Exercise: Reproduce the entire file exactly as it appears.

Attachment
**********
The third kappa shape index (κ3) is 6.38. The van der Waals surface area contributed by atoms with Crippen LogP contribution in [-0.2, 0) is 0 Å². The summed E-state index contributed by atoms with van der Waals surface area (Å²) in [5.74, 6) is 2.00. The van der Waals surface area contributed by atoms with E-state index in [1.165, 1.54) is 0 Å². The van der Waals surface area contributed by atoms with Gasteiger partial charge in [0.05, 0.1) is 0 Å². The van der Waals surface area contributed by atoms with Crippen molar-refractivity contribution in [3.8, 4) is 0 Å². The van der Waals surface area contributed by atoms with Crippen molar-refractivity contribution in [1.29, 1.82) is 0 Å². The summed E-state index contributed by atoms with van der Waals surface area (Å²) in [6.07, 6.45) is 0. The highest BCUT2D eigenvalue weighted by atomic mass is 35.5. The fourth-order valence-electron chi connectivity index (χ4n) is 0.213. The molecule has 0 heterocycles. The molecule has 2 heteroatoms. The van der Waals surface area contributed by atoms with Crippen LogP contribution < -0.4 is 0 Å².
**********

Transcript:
The third kappa shape index (κ3) is 6.38. The van der Waals surface area contributed by atoms with Crippen LogP contribution in [-0.2, 0) is 0 Å². The summed E-state index contributed by atoms with van der Waals surface area (Å²) in [5.74, 6) is 2.00. The van der Waals surface area contributed by atoms with E-state index in [1.165, 1.54) is 0 Å². The van der Waals surface area contributed by atoms with Gasteiger partial charge in [0.05, 0.1) is 0 Å². The van der Waals surface area contributed by atoms with Crippen molar-refractivity contribution in [3.8, 4) is 0 Å². The van der Waals surface area contributed by atoms with Crippen molar-refractivity contribution in [1.29, 1.82) is 0 Å². The summed E-state index contributed by atoms with van der Waals surface area (Å²) in [6.07, 6.45) is 0. The highest BCUT2D eigenvalue weighted by atomic mass is 35.5. The fourth-order valence-electron chi connectivity index (χ4n) is 0.213. The molecule has 0 heterocycles. The molecule has 2 heteroatoms. The van der Waals surface area contributed by atoms with Crippen LogP contribution < -0.4 is 0 Å².